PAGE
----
In March 1994, after releasing a spate of sexually explicit albums, books and films, she capped it off by appearing on the Late Show with David Letterman and using four-letter words like “fuck” many times. The horrified critics agreed: this time she’d gone too far. Her career was over. But Madonna mutated once more, presenting a new, softer, more subdued image in her songs, fashion outfits and public appearances. Soon, all was forgiven and she was as successful as she’d ever been.

Relationships have been important for this star, but always took second place to her career. In her early New York years, she more than once seemed to opt for a boyfriend who could help with her musical ambitions. In later years, one man hopped out of bed – and out of her life – when he discovered she slept every night in a plastic bag to keep slim by sweating off kilos during her sleep. Such was her dedication to her public image.

Where did it all begin for Madonna?

She had a rough start to life. Her mother died of cancer when she was five and her father, on whom she was leaning heavily for emotional warmth, shocked and dismayed her by marrying his housekeeper three years later. Not surprisingly, the young Madonna disconnected from her emotions and poured everything into ‘making it’. Striving for success became her lifeline. Public recognition substituted for parental care, adulation for love.

Here we can have glimpse into the underlying fear of all Threes: if they aren’t succeeding, then they are convinced they are unlovable and worthless.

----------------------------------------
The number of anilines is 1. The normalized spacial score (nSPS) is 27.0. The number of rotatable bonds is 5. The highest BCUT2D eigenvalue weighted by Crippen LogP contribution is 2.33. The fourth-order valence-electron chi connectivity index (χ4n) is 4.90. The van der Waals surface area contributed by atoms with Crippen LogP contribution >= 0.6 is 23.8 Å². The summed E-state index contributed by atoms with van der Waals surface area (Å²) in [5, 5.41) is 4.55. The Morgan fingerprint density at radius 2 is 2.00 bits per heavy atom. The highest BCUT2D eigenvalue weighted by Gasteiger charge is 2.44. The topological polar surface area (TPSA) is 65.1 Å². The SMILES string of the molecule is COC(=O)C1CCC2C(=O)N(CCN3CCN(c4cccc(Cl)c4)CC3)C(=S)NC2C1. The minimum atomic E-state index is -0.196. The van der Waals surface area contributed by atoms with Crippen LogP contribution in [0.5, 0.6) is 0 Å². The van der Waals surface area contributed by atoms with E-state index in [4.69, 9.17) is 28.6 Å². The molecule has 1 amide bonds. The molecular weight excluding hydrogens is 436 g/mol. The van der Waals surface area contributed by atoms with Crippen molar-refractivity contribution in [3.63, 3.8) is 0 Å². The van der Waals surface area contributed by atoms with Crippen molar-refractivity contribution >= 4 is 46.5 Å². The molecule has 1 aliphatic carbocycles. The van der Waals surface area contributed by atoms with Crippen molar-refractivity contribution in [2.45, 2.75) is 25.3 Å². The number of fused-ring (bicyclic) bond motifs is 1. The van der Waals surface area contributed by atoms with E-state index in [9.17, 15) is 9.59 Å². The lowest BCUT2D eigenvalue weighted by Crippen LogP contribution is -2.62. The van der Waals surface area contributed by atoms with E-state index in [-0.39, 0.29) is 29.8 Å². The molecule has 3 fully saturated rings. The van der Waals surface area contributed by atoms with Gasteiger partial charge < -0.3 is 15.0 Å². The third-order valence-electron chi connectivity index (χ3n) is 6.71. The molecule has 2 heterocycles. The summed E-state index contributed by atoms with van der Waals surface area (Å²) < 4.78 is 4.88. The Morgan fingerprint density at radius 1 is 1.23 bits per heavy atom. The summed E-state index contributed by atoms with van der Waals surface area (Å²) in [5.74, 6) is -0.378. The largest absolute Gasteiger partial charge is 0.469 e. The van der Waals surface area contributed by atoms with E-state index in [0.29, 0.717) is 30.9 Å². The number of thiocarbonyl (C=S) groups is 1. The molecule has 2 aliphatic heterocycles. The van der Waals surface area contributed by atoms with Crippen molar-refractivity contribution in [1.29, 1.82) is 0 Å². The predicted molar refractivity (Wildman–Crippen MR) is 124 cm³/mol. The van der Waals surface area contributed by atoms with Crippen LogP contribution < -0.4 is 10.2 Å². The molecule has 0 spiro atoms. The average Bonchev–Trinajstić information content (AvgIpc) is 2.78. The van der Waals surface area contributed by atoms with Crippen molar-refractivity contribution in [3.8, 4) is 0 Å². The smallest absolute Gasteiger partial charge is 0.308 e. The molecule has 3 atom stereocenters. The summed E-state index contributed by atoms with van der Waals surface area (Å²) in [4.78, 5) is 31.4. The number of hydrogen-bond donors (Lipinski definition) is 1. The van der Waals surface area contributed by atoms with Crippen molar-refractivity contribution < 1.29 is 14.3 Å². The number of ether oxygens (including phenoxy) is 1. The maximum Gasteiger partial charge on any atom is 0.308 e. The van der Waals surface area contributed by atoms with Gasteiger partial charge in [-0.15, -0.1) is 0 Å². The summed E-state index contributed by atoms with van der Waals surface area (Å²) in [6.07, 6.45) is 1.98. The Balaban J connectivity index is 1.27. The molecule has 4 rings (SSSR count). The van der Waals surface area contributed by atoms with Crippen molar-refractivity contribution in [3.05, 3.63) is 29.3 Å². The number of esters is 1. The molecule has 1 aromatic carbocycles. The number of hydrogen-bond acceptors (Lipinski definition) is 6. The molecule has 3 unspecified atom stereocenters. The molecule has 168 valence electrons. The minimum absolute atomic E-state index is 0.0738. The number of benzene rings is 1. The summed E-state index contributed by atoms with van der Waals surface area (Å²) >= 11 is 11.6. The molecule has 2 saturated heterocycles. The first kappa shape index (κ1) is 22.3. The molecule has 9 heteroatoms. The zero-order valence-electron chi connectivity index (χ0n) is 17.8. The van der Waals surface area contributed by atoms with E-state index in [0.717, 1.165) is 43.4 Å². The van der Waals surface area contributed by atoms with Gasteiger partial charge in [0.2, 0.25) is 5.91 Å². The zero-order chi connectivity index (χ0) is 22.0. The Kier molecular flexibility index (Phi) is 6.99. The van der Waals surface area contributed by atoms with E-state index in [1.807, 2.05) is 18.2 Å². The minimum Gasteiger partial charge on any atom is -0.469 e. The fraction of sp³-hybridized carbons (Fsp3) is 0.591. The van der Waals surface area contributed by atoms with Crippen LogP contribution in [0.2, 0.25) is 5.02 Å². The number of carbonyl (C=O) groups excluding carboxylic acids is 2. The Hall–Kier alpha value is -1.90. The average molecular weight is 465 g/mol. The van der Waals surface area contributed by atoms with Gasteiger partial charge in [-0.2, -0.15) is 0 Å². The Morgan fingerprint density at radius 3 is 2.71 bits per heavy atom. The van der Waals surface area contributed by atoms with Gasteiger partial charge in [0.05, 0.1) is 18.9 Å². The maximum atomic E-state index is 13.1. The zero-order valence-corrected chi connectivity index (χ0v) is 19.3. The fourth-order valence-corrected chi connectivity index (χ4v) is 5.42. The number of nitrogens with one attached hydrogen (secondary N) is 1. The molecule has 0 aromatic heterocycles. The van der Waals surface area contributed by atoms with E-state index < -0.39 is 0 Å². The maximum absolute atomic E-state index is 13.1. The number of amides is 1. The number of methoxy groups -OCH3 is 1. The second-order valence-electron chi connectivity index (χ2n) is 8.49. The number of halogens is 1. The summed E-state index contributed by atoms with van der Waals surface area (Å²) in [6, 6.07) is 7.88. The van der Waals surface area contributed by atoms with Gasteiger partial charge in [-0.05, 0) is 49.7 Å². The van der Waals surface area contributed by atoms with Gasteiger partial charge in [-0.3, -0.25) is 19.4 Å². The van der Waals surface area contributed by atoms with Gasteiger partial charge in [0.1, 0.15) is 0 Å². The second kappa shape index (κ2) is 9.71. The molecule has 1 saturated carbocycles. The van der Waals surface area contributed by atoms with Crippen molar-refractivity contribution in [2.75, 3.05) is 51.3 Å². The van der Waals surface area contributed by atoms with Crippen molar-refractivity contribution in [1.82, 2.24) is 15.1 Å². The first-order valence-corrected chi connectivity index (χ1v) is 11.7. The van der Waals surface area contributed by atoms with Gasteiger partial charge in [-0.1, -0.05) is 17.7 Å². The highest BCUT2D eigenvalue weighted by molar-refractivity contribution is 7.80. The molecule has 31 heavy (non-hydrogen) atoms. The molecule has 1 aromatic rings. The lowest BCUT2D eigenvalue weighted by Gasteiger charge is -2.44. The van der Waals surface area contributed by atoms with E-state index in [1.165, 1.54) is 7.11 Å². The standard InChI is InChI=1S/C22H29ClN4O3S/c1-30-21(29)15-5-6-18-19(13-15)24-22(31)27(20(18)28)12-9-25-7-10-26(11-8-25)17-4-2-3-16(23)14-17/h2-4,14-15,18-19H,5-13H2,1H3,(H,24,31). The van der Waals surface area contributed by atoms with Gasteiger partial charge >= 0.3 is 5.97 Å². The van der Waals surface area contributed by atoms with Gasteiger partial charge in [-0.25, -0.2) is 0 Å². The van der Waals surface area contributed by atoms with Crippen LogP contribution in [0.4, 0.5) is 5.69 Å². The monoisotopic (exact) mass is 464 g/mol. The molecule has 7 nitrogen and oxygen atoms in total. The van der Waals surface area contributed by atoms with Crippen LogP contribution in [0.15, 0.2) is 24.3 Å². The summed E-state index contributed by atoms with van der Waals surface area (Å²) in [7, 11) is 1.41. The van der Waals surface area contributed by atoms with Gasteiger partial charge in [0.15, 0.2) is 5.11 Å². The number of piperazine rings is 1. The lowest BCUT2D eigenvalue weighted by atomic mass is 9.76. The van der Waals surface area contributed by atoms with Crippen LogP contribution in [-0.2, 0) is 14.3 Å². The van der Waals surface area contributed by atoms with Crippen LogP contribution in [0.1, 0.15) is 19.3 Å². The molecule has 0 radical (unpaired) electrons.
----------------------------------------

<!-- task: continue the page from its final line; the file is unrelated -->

Lady Gaga: overcoming anxiety

Lady Gaga, on the other hand, had a very different upbringing. Born into an Italian family, living in New York’s affluent Upper East Side, Stefani Germanotta – her real name – has always maintained a close relationship with her parents, especially with her father, entrepreneur Joe Germanotta.

Unlike Madonna, Stefani felt free to show her vulnerability, admitting that she felt “like a freak” at school and was insecure about being accepted by her classmates. Anxiety seems to have accompanied her from the beginning, which can probably be traced to a little girl’s fear of an authoritarian father. Many years later, her experience of being raped at the age of 19 added to her nervousness.

“It is a daily effort for me…to regulate my nervous system so that I don’t panic over circumstances that to many would seem like normal life situations,” she explained. “Examples are leaving the house or being touched by strangers who simply want to share their enthusiasm for my music.”

So, even though Lady Gaga and Madonna both worked hard in New York as young women to forge a career for themselves, with Gaga there was always the sense that she was continuously challenging herself to overcome her fear.

It is significant that, in 2006, when she was abruptly dropped from the Def Jam recording label after only three months, a devastated Gaga turned to her family for comfort and reassurance. “I’m married to my dad,” she once told reporters, and it was the strong influence of Joe Germanotta who, at a critical moment in her life, pulled her back from an increasingly self-destructive addiction to drugs, getting her back on track for success.

Feeling the need for a creative team to support her musical ambitions, she shifted to Los Angeles and created “Haus of Gaga”, her own group of full-time advisors.

Fame, when it came, produced even more anxiety, so much so that, when she toured the world in 2009, she needed someone to sleep with her almost every night – not in a sexual way, but simply to feel secure. “I spent more time in bed with Stefani than with my husband,” commented one female member of Gaga’s team who, with her husband, had accompanied the singer on the tour.